Forgive. It’s a word that stirs up a lot of emotions and mixed reactions. We may think of some hurt we inflicted on others, cringing every time we remember. Maybe this word reminds us of hurtful things others did to us, and all the memories of the incidents come flooding back.
The truth is: Forgiveness is a tough topic!
Thankfully, the Bible has much to say about it. When Jesus came to earth, He taught it in unmistakeable terms.
“Love your enemies, bless those who curse you, do good to those who hate you, and pray for those who spitefully use you and persecute you” (Matt 5:44).
Then Peter came to Jesus and asked, “Lord, how many times shall I forgive my brother or sister who sins against me? Up to seven times?” Jesus answered, “I tell you, not seven times, but seventy-seven times. (Matt 18:21-22)
Jesus also had some warnings for us: “For if you forgive other people when they sin against you, your heavenly Father will also forgive you. But if you do not forgive others their sins, your Father will not forgive your sins.” (Matt. 6:14-15)
How do you feel when you hear the word “forgive”? What thoughts come to your mind? Do you remember times when you’ve been wronged? Maybe repeatedly, by the same people? Do those memories cause you to be angry or even bitter against the other party? Have they caused you to withdraw from others, to build a wall around your heart lest it be hurt again? Have you been sinned against so greatly that you find it impossible to forgive? Maybe you feel more like a super-saint because you have been wronged more than any other person you can think of, and you are quite impressed with yourself and how well you’ve toughed it out. You might even find yourself repeatedly bringing up those injustices in conversations with third parties, highlighting you as a “suffer-with-good-cheer” type of hero. The truth is, you still haven’t really forgiven.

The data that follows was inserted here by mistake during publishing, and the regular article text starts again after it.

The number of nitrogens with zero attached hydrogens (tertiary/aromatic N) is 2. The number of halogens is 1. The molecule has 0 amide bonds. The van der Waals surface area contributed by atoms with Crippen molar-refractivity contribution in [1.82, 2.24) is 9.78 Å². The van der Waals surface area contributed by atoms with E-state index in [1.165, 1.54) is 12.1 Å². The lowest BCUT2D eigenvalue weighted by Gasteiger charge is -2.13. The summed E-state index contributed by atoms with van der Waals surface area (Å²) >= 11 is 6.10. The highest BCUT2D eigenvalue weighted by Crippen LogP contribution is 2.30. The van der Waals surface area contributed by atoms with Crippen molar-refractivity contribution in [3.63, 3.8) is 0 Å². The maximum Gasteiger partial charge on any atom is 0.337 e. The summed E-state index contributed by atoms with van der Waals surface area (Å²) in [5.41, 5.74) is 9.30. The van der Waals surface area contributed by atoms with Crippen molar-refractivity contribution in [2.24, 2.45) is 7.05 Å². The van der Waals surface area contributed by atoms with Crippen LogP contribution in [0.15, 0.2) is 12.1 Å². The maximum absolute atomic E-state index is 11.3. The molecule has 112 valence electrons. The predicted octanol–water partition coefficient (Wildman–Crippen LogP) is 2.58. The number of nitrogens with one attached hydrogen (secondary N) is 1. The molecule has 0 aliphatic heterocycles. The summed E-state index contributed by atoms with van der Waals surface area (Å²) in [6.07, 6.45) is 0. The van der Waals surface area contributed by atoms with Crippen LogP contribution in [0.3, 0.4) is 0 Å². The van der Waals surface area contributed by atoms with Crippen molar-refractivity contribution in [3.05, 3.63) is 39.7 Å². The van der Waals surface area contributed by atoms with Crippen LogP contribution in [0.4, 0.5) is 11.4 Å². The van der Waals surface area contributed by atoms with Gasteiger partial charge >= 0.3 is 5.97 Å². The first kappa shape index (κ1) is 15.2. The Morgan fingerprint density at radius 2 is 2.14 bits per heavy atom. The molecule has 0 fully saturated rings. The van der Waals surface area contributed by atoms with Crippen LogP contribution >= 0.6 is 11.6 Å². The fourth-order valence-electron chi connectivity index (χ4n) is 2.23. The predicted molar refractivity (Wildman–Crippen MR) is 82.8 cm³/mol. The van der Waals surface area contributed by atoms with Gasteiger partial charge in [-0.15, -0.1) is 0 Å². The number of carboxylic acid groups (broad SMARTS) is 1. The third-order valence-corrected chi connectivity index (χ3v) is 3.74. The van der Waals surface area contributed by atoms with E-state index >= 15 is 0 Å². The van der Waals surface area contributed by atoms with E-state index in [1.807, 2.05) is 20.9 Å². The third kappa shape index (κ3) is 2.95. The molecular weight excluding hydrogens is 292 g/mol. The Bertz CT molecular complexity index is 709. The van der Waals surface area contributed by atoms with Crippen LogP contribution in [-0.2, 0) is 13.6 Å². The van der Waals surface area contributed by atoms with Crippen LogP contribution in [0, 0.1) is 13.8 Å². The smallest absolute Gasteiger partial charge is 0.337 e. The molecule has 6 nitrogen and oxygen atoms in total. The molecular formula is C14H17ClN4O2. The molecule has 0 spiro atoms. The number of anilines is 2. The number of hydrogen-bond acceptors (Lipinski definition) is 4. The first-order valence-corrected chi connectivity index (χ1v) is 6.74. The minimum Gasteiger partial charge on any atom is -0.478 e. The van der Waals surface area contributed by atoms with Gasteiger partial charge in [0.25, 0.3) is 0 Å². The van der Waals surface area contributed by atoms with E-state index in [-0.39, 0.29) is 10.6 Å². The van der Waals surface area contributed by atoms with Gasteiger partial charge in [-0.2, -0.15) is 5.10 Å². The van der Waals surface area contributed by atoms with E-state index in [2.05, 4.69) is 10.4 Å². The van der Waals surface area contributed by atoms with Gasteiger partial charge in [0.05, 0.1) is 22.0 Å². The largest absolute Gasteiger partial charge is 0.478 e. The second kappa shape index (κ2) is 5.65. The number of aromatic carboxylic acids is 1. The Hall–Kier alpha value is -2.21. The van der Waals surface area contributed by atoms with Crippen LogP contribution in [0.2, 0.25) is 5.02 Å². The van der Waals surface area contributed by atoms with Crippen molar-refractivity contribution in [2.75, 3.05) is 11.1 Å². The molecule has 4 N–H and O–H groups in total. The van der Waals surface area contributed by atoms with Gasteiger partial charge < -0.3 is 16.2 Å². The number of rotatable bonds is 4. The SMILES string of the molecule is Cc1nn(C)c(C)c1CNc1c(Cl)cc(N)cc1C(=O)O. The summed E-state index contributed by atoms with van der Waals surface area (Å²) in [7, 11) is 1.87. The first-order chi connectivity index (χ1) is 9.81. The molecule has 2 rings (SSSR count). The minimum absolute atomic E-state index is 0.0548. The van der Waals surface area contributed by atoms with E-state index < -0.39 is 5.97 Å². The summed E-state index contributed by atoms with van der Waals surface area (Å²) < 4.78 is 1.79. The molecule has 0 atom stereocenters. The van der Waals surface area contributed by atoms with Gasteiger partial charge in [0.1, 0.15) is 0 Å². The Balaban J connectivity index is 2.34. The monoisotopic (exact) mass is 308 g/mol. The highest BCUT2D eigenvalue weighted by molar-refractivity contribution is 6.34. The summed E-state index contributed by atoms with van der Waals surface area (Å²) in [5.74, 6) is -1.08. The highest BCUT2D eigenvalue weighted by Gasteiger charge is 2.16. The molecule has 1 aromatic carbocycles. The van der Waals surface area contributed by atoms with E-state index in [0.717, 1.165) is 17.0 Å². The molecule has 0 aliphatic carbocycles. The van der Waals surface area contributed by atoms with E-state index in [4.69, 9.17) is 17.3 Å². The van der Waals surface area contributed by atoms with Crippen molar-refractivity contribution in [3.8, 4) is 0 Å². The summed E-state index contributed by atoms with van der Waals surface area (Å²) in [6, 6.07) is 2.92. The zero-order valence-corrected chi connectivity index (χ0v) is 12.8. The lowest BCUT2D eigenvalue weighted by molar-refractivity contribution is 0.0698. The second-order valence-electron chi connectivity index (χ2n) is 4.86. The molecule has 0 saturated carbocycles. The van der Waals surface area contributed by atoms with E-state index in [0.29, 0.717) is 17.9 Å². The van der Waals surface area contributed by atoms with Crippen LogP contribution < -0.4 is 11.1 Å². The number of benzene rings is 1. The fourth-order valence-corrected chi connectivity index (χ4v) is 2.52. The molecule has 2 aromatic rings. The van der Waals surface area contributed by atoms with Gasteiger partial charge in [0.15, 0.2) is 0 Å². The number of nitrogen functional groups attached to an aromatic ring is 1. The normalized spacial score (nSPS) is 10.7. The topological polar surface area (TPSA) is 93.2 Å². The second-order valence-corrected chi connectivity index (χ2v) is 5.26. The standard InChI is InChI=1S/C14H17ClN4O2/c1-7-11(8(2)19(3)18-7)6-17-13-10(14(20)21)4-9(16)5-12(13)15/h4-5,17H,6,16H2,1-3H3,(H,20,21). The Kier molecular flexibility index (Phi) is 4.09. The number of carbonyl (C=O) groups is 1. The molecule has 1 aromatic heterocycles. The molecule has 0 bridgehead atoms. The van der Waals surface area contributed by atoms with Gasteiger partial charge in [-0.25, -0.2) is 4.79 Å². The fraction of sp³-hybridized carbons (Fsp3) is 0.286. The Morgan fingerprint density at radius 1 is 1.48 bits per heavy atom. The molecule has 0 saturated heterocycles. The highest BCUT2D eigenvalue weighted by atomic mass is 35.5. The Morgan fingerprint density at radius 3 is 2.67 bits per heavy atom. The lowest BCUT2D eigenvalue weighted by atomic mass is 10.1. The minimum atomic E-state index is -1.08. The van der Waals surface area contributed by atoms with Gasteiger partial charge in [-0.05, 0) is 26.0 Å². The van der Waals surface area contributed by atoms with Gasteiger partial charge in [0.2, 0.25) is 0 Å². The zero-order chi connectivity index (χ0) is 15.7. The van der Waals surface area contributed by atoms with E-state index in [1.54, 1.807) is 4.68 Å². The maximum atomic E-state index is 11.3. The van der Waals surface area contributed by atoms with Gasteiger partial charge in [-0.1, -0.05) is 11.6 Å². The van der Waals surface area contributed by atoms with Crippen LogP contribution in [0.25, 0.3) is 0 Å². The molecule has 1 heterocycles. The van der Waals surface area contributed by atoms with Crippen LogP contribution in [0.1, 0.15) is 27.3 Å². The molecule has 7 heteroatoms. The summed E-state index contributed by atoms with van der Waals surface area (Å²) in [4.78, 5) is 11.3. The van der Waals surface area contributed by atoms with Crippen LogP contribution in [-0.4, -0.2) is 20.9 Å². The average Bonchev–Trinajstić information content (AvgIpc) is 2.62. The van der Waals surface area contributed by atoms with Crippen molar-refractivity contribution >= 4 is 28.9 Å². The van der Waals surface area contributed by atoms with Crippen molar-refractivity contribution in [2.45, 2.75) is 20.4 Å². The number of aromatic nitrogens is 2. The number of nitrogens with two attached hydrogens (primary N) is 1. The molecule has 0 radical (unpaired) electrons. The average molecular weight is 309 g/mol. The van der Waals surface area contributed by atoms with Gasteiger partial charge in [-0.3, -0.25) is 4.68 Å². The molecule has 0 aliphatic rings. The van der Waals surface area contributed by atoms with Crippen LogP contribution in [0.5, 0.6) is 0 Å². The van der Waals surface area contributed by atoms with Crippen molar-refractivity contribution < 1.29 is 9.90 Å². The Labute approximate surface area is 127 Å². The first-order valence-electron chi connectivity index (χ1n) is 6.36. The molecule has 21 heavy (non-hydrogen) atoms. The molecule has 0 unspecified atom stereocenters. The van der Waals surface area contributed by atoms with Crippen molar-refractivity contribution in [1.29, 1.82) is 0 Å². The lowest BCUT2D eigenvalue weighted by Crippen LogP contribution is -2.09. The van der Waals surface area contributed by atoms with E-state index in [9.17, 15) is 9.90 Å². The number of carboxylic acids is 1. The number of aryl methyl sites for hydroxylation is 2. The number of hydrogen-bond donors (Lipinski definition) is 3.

Whatever your answer, look to Jesus. He not only taught us whom to forgive, how often to forgive, and how freely to forgive, He showed us by example what forgiveness looks like. When God watched His only Son being betrayed, captured, abandoned, tortured, mocked, stripped of His dignity, and finally killed, He could have been bitter against a lot of people. Jesus’ friends, family, the religious leaders, king Herod, the Romans, even the criminal on the cross who mocked Him. If those same sins were committed against any of us, we might consider them unforgiveable, inexcusable. But God forgave even when the offending party was not remorseful, did not see their error, and even acted against Jesus maliciously.
He leaves us another example in the pages of the Bible: when He forgives, He will never bring the offense up again – ever! Not to you, and not to others. He doesn’t brag about how often we sinned against Him and how many times He’s had to forgive us. He doesn’t hold a grudge or withdraw from us. When God forgives, He chooses to forget.
In Ephesians 4:32, Paul instructs us: “Be kind to one another, tenderhearted, forgiving one another, as God in Christ forgave you.” If God, through Jesus, forgave all of us, yes, even the very people who killed Him, then we must do the same! Forgive and forget!
C.S. Lewis made a compelling statement: To be a Christian means to forgive the inexcusable because God has forgiven the inexcusable in you.
May we all find the courage and strength in Jesus to live out this statement, following in our Saviour’s footsteps. Forgiveness is not easy. At times, it feels more painful that the wound we suffered, to forgive the one who inflicted it. And yet, there is no peace without forgiveness.
May we find freedom and peace in the forgiveness we extend to others!